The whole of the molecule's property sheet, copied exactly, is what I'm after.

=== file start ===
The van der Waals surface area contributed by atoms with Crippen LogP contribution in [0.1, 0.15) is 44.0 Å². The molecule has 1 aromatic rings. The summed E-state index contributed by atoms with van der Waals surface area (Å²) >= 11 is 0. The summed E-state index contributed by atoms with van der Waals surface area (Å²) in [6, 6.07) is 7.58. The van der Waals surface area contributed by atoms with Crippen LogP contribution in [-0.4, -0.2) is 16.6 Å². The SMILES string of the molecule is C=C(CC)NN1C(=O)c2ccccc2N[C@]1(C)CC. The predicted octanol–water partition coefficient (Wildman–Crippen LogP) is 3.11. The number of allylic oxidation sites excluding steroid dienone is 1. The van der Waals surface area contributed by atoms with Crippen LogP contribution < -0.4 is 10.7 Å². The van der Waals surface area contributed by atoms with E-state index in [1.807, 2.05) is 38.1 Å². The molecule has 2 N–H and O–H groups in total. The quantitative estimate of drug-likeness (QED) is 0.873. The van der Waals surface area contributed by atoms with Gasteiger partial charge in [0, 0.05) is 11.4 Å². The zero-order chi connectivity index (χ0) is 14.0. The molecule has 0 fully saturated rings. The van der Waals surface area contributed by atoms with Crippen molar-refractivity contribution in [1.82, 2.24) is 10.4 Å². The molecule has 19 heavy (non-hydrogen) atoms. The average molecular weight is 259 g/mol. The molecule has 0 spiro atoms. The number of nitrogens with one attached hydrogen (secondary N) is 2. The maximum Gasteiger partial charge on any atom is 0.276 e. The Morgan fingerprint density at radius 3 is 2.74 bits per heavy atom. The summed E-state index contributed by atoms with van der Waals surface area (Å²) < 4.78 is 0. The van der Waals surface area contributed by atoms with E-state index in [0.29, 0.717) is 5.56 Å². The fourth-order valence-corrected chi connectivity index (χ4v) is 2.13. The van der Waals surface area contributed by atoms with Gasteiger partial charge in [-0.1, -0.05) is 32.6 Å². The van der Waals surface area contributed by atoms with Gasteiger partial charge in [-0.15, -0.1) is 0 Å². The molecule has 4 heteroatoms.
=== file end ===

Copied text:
The van der Waals surface area contributed by atoms with Crippen LogP contribution in [0.1, 0.15) is 44.0 Å². The molecule has 1 aromatic rings. The summed E-state index contributed by atoms with van der Waals surface area (Å²) >= 11 is 0. The summed E-state index contributed by atoms with van der Waals surface area (Å²) in [6, 6.07) is 7.58. The van der Waals surface area contributed by atoms with Crippen LogP contribution in [-0.4, -0.2) is 16.6 Å². The SMILES string of the molecule is C=C(CC)NN1C(=O)c2ccccc2N[C@]1(C)CC. The predicted octanol–water partition coefficient (Wildman–Crippen LogP) is 3.11. The number of allylic oxidation sites excluding steroid dienone is 1. The van der Waals surface area contributed by atoms with Crippen LogP contribution < -0.4 is 10.7 Å². The van der Waals surface area contributed by atoms with E-state index in [1.807, 2.05) is 38.1 Å². The molecule has 2 N–H and O–H groups in total. The quantitative estimate of drug-likeness (QED) is 0.873. The van der Waals surface area contributed by atoms with Gasteiger partial charge in [0, 0.05) is 11.4 Å². The zero-order chi connectivity index (χ0) is 14.0. The molecule has 0 fully saturated rings. The van der Waals surface area contributed by atoms with Crippen molar-refractivity contribution in [1.82, 2.24) is 10.4 Å². The molecule has 19 heavy (non-hydrogen) atoms. The average molecular weight is 259 g/mol. The molecule has 0 spiro atoms. The number of nitrogens with one attached hydrogen (secondary N) is 2. The maximum Gasteiger partial charge on any atom is 0.276 e. The Morgan fingerprint density at radius 3 is 2.74 bits per heavy atom. The summed E-state index contributed by atoms with van der Waals surface area (Å²) < 4.78 is 0. The van der Waals surface area contributed by atoms with E-state index in [0.29, 0.717) is 5.56 Å². The fourth-order valence-corrected chi connectivity index (χ4v) is 2.13. The van der Waals surface area contributed by atoms with Gasteiger partial charge in [-0.1, -0.05) is 32.6 Å². The van der Waals surface area contributed by atoms with Gasteiger partial charge in [-0.15, -0.1) is 0 Å². The molecule has 4 heteroatoms.